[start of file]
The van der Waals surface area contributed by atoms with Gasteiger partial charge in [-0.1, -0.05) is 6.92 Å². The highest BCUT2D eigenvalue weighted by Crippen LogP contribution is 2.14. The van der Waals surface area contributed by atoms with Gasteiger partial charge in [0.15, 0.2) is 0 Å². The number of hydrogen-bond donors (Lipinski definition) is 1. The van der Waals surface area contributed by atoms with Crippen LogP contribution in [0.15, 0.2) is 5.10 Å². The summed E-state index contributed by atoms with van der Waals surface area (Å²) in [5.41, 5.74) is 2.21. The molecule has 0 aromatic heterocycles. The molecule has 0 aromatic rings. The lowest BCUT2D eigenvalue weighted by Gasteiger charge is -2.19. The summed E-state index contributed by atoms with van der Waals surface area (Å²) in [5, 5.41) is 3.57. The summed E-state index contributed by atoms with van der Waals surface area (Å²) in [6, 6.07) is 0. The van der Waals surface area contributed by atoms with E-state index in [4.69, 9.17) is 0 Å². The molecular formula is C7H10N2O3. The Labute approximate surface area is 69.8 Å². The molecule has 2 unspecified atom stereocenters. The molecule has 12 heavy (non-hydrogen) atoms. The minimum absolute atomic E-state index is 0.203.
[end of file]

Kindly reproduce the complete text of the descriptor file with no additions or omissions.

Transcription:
The van der Waals surface area contributed by atoms with Gasteiger partial charge in [-0.1, -0.05) is 6.92 Å². The highest BCUT2D eigenvalue weighted by Crippen LogP contribution is 2.14. The van der Waals surface area contributed by atoms with Gasteiger partial charge in [0.15, 0.2) is 0 Å². The number of hydrogen-bond donors (Lipinski definition) is 1. The van der Waals surface area contributed by atoms with Crippen LogP contribution in [0.15, 0.2) is 5.10 Å². The summed E-state index contributed by atoms with van der Waals surface area (Å²) in [5.41, 5.74) is 2.21. The molecule has 0 aromatic heterocycles. The molecule has 0 aromatic rings. The lowest BCUT2D eigenvalue weighted by Gasteiger charge is -2.19. The summed E-state index contributed by atoms with van der Waals surface area (Å²) in [5, 5.41) is 3.57. The summed E-state index contributed by atoms with van der Waals surface area (Å²) in [6, 6.07) is 0. The van der Waals surface area contributed by atoms with E-state index in [4.69, 9.17) is 0 Å². The molecular formula is C7H10N2O3. The Labute approximate surface area is 69.8 Å². The molecule has 2 unspecified atom stereocenters. The molecule has 12 heavy (non-hydrogen) atoms. The minimum absolute atomic E-state index is 0.203.